Rather than writing out a detailed review of a movie that's been reviewed billions of times, I'll just list a few lingering questions in my mind:
1. Why does Superman hate being super and saving people?
2. Wouldn't be more interesting to have the super heroes "versing" each other, to use one of Linus' phrases, have different personalities? Like Batman can be dark and brooding, fine; so shouldn't Superman have a different personality then?
3. I get Batman and Luthor both having concerns over Superman's power. But for Superman and Batman to become buddies at the end just because both of their mothers' names were Martha is beyond stupid.
4. Why would Batman go to all the trouble of stealing kryptonite, make a spear with it to fight against Superman, only to throw it away at the end? Wouldn't you keep it in case Superman turns evil? Or if other Kryptonians show up?
5. And how does Lois know where he dropped it? How does she know to go get it?
6. How did Lex know to create Doomsday?
(That's the deal with this movie. I could list another 20 questions in less than a minute without even thinking about it. Nothing makes sense. What a waste.)
A final word. I am no film director, screen writer, whatever. I get that. But I'll say this as a fundamental story telling element: if the writer, director, storyteller does not believe in, or even like, the subject of the book/movie/play/project, it will fail. There's no way around it. It is obvious to just about everyone who has seen Man of Steel and BvS that Zack Snyder does not like Superman. And he's signed on to direct a two-part League of Justice movie that just began shooting. You know Superman will be resurrected somehow for that. Better start hitting those comics, guys. Watch Christopher Reeve in the Richard Donner Superman movies. Better yet: bring him on as a consultant. Fall in love with Superman. I did. He's worthy.
Christy and I saw Eye in the Sky on an impromptu date night a week or so ago. The great Helen Mirren stars, and it was the last film of the recently departed Alan Rickman. Wow, what a career. Anyway, this movie is a very thoughtful portrayal of the real struggle to deal with the global threat of terrorism. Drone strikes have been a major facet of the so-called "War on Terror," and the moral questions raised are significant. Specifically this is the story of a mission to eliminate Islamic radicals in Kenya who are meeting in someone's home, about to execute another suicide bombing. Mirren plays an officer in the British military. It's her operation. She is coordinating with Alan Rickman, a colonel, her superior, who is meeting in another location with British political leaders. Part of the operation are American drone pilots, stationed in Nevada, controlling the machine capable of bombing targets from the air. Deploying soldiers into the operations zone is not an option, as it would almost certainly fail and would cost many more lives. Everyone is glued to their screens thousands of miles away from Kenya. There are constant calls to "higher ups" to get authorization, another opinion, or to make sure the operation is in keeping with the law and approved procedures. Things are especially complicated because some of the targets are British citizens. The movie is very tense and gives a very human view of the struggles of war: political, moral, emotional.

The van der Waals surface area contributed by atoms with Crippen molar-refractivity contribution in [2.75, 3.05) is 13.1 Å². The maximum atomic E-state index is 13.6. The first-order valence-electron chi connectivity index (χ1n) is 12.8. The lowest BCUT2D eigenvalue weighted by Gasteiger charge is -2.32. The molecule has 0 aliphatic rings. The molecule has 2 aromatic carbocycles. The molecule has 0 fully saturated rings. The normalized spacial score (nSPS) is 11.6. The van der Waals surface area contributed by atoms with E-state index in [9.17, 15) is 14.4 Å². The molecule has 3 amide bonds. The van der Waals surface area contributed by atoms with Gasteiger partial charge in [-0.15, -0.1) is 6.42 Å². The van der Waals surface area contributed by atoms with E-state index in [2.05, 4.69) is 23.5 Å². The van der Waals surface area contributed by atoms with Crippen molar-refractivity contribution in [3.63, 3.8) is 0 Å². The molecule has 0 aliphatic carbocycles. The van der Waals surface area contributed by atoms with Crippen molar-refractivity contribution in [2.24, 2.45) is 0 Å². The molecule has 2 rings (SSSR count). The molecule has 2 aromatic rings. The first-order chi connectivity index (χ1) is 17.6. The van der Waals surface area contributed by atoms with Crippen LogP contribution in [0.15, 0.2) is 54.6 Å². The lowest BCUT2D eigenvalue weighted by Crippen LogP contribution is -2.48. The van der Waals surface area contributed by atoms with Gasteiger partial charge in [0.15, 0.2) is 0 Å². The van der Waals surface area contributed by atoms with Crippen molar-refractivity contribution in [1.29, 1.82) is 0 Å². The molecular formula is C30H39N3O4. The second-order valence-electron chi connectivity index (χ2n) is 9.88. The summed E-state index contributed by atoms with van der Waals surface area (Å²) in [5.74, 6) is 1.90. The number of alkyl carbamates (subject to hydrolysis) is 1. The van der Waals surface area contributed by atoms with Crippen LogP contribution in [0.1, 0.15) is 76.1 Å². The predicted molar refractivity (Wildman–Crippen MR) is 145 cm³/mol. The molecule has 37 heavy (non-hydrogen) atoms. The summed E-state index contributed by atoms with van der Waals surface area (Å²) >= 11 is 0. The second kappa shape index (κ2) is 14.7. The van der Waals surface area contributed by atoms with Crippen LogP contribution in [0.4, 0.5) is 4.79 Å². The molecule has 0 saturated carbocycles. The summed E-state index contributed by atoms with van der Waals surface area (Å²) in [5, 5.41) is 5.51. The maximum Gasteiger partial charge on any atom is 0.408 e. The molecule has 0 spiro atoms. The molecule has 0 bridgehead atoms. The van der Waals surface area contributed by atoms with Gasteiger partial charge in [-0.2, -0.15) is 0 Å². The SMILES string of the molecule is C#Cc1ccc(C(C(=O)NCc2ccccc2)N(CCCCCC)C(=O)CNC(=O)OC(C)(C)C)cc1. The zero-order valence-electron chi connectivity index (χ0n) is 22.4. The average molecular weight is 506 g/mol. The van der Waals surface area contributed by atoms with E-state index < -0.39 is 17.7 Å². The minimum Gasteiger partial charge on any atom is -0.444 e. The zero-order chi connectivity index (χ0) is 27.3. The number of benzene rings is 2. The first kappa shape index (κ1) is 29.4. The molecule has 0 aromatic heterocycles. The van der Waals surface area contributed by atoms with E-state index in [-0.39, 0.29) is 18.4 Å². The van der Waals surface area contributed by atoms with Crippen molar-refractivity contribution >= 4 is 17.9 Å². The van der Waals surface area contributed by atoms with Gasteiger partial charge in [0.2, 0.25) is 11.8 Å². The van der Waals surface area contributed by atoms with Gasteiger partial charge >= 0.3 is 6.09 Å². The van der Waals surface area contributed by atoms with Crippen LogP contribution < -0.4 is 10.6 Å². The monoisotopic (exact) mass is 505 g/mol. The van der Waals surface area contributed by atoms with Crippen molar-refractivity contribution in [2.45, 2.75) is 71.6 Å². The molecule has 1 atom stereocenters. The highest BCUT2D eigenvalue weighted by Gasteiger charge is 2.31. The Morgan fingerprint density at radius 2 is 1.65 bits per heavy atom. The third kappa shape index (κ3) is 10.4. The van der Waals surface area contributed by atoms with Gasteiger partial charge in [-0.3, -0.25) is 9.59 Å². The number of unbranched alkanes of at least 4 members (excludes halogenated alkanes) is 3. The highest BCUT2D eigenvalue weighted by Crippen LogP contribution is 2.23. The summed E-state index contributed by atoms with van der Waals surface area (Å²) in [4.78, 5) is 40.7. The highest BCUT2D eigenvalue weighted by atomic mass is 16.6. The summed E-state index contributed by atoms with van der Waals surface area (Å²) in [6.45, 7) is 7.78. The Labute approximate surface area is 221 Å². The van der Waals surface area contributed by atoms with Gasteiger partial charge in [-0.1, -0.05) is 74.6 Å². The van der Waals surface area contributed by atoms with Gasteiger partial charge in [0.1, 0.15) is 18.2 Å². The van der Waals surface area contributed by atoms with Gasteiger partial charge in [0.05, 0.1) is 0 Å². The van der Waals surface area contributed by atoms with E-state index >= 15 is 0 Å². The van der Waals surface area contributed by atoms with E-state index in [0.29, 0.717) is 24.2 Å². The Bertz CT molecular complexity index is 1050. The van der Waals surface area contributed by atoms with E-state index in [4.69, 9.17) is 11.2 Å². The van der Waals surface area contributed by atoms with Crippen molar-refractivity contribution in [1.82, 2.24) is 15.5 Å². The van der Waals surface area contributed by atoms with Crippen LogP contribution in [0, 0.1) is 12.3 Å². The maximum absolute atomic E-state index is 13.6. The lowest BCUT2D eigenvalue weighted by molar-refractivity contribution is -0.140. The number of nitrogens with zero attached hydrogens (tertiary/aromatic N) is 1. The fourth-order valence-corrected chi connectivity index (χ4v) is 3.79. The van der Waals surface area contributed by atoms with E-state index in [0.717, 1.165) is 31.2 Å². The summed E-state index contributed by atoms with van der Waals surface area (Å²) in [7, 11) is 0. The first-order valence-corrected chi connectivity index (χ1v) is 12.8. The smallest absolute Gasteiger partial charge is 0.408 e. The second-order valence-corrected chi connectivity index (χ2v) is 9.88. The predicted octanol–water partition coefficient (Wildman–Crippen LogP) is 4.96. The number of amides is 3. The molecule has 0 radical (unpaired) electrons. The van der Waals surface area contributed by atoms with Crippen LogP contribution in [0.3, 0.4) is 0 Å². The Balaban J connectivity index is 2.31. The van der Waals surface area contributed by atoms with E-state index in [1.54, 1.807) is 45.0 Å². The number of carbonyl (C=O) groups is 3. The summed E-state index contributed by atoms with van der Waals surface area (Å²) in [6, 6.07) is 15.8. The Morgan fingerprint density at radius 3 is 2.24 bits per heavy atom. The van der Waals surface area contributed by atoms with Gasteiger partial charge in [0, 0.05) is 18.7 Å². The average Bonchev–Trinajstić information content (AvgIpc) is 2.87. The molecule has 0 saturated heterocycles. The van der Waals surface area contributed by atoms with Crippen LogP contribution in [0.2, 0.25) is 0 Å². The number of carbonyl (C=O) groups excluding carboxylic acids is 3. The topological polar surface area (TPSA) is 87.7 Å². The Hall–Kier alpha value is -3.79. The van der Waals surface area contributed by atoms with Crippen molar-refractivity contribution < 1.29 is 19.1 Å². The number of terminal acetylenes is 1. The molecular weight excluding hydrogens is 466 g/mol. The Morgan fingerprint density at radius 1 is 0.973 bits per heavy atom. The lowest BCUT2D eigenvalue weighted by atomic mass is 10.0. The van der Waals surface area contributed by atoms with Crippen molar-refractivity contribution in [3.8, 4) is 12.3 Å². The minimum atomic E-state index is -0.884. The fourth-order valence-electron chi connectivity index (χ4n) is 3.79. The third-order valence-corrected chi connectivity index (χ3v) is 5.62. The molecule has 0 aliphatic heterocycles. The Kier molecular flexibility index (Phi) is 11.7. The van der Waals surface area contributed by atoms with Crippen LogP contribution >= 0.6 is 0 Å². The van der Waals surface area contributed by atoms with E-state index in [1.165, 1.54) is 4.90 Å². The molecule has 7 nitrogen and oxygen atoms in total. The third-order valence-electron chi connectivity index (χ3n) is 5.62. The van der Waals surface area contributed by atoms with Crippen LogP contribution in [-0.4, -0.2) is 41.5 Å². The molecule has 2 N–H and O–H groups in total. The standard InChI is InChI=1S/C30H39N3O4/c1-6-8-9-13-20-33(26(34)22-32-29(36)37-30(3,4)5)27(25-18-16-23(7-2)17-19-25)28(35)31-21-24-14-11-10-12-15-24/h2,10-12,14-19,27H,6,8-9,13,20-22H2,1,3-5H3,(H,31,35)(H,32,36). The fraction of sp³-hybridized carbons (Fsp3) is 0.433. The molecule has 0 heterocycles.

Midnight Special is a sci-fi movie in the mold of Close Encounters of the Third Kind. There are very few special effects, and what effects there are contribute, rather than dominate, the story. This is a movie about a boy who has incredible powers. He is raised by a cult, which worships the child and his abilities. The boy's father takes him from the compound, and the sect issues an Amber alert. Just as father and son leave, the FBI raids the compound, inspecting it for stockpiles of weapons and secret satellite codes, which the boy somehow discovers and shares with the group. The cult regards the codes as signs from God and they even become subject matter for sermons. How random numbers could be ascribed this kind of meaning is a mystery to me, but ok. The movie is good, not great, and I had a few questions afterward. Not the kind I had above-- but I needed a little more help connecting the dots here and there. Midnight Special has an excellent cast, and is directed by Jeff Nichols, who also directed one of the best films of 2012, Mud.